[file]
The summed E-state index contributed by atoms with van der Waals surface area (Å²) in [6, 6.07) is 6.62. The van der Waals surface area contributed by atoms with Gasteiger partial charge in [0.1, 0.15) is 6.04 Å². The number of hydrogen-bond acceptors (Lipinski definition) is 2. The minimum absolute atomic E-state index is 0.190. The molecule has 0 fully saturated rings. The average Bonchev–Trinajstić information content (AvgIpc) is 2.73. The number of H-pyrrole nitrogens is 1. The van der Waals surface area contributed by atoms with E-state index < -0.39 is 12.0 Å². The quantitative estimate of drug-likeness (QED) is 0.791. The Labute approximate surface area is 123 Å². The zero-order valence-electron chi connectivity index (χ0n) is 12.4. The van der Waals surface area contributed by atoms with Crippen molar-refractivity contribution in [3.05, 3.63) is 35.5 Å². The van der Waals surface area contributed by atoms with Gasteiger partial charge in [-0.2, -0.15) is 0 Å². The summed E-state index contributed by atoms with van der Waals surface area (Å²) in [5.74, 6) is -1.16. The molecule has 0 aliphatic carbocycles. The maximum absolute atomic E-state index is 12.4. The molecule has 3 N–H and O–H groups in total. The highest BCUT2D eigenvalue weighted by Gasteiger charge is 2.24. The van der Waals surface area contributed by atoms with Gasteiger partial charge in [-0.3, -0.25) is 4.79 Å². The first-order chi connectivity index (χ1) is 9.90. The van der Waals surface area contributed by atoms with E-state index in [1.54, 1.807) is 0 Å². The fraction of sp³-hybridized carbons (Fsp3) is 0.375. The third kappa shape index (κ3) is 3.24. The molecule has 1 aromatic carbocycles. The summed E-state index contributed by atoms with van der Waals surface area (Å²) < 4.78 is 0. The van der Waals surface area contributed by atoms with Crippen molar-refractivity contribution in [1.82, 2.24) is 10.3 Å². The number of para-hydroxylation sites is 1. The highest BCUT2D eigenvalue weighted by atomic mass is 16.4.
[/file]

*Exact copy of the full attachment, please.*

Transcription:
The summed E-state index contributed by atoms with van der Waals surface area (Å²) in [6, 6.07) is 6.62. The van der Waals surface area contributed by atoms with Gasteiger partial charge in [0.1, 0.15) is 6.04 Å². The number of hydrogen-bond acceptors (Lipinski definition) is 2. The minimum absolute atomic E-state index is 0.190. The molecule has 0 fully saturated rings. The average Bonchev–Trinajstić information content (AvgIpc) is 2.73. The number of H-pyrrole nitrogens is 1. The van der Waals surface area contributed by atoms with E-state index < -0.39 is 12.0 Å². The quantitative estimate of drug-likeness (QED) is 0.791. The Labute approximate surface area is 123 Å². The zero-order valence-electron chi connectivity index (χ0n) is 12.4. The van der Waals surface area contributed by atoms with Crippen molar-refractivity contribution in [3.05, 3.63) is 35.5 Å². The van der Waals surface area contributed by atoms with Gasteiger partial charge in [-0.2, -0.15) is 0 Å². The summed E-state index contributed by atoms with van der Waals surface area (Å²) in [5.74, 6) is -1.16. The molecule has 0 aliphatic carbocycles. The maximum absolute atomic E-state index is 12.4. The molecule has 3 N–H and O–H groups in total. The highest BCUT2D eigenvalue weighted by Gasteiger charge is 2.24. The van der Waals surface area contributed by atoms with Gasteiger partial charge in [-0.3, -0.25) is 4.79 Å². The first-order chi connectivity index (χ1) is 9.90. The van der Waals surface area contributed by atoms with E-state index in [1.54, 1.807) is 0 Å². The fraction of sp³-hybridized carbons (Fsp3) is 0.375. The third kappa shape index (κ3) is 3.24. The molecule has 1 aromatic carbocycles. The summed E-state index contributed by atoms with van der Waals surface area (Å²) < 4.78 is 0. The van der Waals surface area contributed by atoms with Crippen molar-refractivity contribution in [1.82, 2.24) is 10.3 Å². The number of para-hydroxylation sites is 1. The highest BCUT2D eigenvalue weighted by atomic mass is 16.4.